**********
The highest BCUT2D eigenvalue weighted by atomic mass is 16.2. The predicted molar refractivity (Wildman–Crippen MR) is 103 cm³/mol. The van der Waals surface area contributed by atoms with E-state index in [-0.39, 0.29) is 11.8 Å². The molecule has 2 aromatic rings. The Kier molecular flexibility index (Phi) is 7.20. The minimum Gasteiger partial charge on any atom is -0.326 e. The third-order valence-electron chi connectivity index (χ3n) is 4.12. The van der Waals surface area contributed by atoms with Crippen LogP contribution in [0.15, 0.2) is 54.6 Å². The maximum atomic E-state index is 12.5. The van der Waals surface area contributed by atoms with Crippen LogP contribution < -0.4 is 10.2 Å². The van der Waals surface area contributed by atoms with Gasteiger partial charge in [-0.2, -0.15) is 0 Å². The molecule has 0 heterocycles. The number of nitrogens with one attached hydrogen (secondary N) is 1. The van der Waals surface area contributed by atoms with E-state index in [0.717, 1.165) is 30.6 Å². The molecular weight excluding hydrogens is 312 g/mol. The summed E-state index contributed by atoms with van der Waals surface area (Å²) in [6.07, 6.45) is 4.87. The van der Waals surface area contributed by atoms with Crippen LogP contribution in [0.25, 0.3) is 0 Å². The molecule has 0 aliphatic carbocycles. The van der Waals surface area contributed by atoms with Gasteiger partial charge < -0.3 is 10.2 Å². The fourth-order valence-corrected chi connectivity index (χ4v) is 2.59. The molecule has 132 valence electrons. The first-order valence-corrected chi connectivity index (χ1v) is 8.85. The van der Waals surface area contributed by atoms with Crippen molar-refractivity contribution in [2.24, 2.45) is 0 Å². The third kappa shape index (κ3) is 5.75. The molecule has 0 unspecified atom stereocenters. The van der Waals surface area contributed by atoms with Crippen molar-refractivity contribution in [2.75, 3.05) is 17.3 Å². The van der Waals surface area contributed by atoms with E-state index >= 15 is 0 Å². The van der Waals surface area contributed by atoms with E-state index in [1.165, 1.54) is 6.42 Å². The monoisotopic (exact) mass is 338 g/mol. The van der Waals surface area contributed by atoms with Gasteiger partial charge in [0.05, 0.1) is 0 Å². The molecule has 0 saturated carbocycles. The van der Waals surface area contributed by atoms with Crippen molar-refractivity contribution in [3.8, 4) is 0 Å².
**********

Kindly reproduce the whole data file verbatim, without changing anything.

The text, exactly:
The highest BCUT2D eigenvalue weighted by atomic mass is 16.2. The predicted molar refractivity (Wildman–Crippen MR) is 103 cm³/mol. The van der Waals surface area contributed by atoms with E-state index in [-0.39, 0.29) is 11.8 Å². The molecule has 2 aromatic rings. The Kier molecular flexibility index (Phi) is 7.20. The minimum Gasteiger partial charge on any atom is -0.326 e. The third-order valence-electron chi connectivity index (χ3n) is 4.12. The van der Waals surface area contributed by atoms with Crippen LogP contribution in [0.15, 0.2) is 54.6 Å². The maximum atomic E-state index is 12.5. The van der Waals surface area contributed by atoms with Crippen LogP contribution < -0.4 is 10.2 Å². The van der Waals surface area contributed by atoms with Gasteiger partial charge in [-0.2, -0.15) is 0 Å². The molecule has 0 heterocycles. The number of nitrogens with one attached hydrogen (secondary N) is 1. The van der Waals surface area contributed by atoms with E-state index in [0.717, 1.165) is 30.6 Å². The molecular weight excluding hydrogens is 312 g/mol. The summed E-state index contributed by atoms with van der Waals surface area (Å²) in [6.07, 6.45) is 4.87. The van der Waals surface area contributed by atoms with Crippen LogP contribution in [0.25, 0.3) is 0 Å². The molecule has 0 aliphatic carbocycles. The van der Waals surface area contributed by atoms with Gasteiger partial charge < -0.3 is 10.2 Å². The fourth-order valence-corrected chi connectivity index (χ4v) is 2.59. The molecule has 132 valence electrons. The first-order valence-corrected chi connectivity index (χ1v) is 8.85. The van der Waals surface area contributed by atoms with Crippen molar-refractivity contribution in [2.24, 2.45) is 0 Å². The third kappa shape index (κ3) is 5.75. The molecule has 0 unspecified atom stereocenters. The van der Waals surface area contributed by atoms with Crippen molar-refractivity contribution in [2.75, 3.05) is 17.3 Å². The van der Waals surface area contributed by atoms with E-state index >= 15 is 0 Å². The van der Waals surface area contributed by atoms with E-state index in [1.165, 1.54) is 6.42 Å². The monoisotopic (exact) mass is 338 g/mol. The van der Waals surface area contributed by atoms with Gasteiger partial charge in [0.05, 0.1) is 0 Å². The molecule has 0 saturated carbocycles. The van der Waals surface area contributed by atoms with Crippen molar-refractivity contribution in [3.8, 4) is 0 Å².